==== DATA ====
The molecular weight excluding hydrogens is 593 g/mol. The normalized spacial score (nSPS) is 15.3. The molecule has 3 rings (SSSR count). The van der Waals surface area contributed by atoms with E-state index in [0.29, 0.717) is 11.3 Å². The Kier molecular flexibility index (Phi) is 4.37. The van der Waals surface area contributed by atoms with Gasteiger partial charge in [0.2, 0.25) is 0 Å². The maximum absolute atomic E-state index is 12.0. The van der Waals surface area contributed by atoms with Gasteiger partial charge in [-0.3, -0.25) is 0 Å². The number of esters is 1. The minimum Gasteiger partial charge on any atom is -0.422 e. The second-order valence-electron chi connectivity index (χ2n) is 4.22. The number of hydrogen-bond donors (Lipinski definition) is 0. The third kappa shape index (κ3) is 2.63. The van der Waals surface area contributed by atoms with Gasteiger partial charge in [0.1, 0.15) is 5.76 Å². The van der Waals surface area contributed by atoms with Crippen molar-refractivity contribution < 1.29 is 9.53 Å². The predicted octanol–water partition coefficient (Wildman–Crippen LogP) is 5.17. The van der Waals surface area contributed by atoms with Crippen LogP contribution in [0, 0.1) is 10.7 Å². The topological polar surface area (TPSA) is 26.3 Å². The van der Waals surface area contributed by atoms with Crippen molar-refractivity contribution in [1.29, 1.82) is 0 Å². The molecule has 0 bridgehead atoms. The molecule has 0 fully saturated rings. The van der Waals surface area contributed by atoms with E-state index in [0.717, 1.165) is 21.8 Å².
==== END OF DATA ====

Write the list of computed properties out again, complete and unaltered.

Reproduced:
The molecular weight excluding hydrogens is 593 g/mol. The normalized spacial score (nSPS) is 15.3. The molecule has 3 rings (SSSR count). The van der Waals surface area contributed by atoms with E-state index in [0.29, 0.717) is 11.3 Å². The Kier molecular flexibility index (Phi) is 4.37. The van der Waals surface area contributed by atoms with Gasteiger partial charge in [0.2, 0.25) is 0 Å². The maximum absolute atomic E-state index is 12.0. The van der Waals surface area contributed by atoms with Gasteiger partial charge in [-0.3, -0.25) is 0 Å². The number of esters is 1. The minimum Gasteiger partial charge on any atom is -0.422 e. The second-order valence-electron chi connectivity index (χ2n) is 4.22. The number of hydrogen-bond donors (Lipinski definition) is 0. The third kappa shape index (κ3) is 2.63. The van der Waals surface area contributed by atoms with Gasteiger partial charge in [0.1, 0.15) is 5.76 Å². The van der Waals surface area contributed by atoms with Crippen molar-refractivity contribution < 1.29 is 9.53 Å². The predicted octanol–water partition coefficient (Wildman–Crippen LogP) is 5.17. The van der Waals surface area contributed by atoms with Crippen LogP contribution in [0, 0.1) is 10.7 Å². The topological polar surface area (TPSA) is 26.3 Å². The van der Waals surface area contributed by atoms with Crippen molar-refractivity contribution in [1.29, 1.82) is 0 Å². The molecule has 0 bridgehead atoms. The molecule has 0 fully saturated rings. The van der Waals surface area contributed by atoms with E-state index in [0.717, 1.165) is 21.8 Å².